Primary and secondary schools

Public schools

Most neighborhoods in the city of Dallas are located within the Dallas Independent School District, the 12th-largest school district in the United States.[105] The school district operates independently of the city and enrolls over 161,000 students.[105] In 2006, one of the district's magnet schools, The School for the Talented and Gifted in Oak Cliff, was named the best school in the United States (among public schools) by Newsweek, retaining the title in 2007. Another one of DISD's schools, the Science and Engineering Magnet, placed 8th in the same 2006 survey and moved up to the #2 spot the following year.[106] Other DISD high schools named to the list were Hillcrest, W. T. White, and Woodrow Wilson high schools. Woodrow Wilson was also named the top comprehensive high school in Dallas by local publication D Magazine.

A few areas of Dallas also extend into other school districts, including Carrollton-Farmers Branch, Duncanville, Garland, Highland Park, Mesquite, Plano, and Richardson. The Wilmer-Hutchins Independent School District once served portions of southern Dallas, but it was shut down for the 2005-2006 year. WHISD students started attending other Dallas ISD schools during that time. Following the close, the Texas Education Agency consolidated WHISD into Dallas ISD.

Many school districts in Dallas County, including Dallas ISD, are served by a governmental agency called Dallas County Schools. The system provides busing and other transportation services, access to a massive media library, technology services, strong ties to local organizations for education/community integration, and staff development programs.[107]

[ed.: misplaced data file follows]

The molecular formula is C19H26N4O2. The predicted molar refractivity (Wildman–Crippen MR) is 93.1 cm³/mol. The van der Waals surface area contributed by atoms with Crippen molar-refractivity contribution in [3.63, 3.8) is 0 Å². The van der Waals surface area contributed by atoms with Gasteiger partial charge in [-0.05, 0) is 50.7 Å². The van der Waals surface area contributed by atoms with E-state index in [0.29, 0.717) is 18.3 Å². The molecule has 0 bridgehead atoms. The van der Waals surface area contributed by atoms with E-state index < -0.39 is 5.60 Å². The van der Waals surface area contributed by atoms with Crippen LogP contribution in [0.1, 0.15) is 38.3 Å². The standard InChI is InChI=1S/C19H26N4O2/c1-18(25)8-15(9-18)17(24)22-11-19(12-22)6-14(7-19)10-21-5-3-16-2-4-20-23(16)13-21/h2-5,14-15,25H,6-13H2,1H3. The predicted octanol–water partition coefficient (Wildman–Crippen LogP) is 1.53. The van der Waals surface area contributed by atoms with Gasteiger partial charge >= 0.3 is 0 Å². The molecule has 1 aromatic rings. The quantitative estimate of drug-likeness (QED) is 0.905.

Private schools

There are also many private schools in Dallas, most notably St. Mark's School of Texas, The Hockaday School, Jesuit College Preparatory School of Dallas, Ursuline Academy of Dallas, Episcopal School of Dallas, Parish Episcopal School, Bishop Dunne Catholic School, Bishop Lynch High School, Yavneh Academy of Dallas, The Winston School and First Baptist Academy of Dallas. Many Dallas residents also attend The Highlands School in adjacent Irving, as well as Greenhill School and Trinity Christian Academy in adjacent Addison.


The city is served by the Dallas Public Library system. The system was originally created by the Dallas Federation of Women's Clubs with efforts spearheaded by then-president Mrs. Henry (May Dickson) Exall. Her work in raising money led to a grant from philanthropist and steel baron Andrew Carnegie, which enabled the construction of the first branch of the library system in 1901.[108] Today, the library operates 25 branch locations throughout the city, including the 8-story J. Erik Jonsson Central Library in the Government District of Downtown.[109]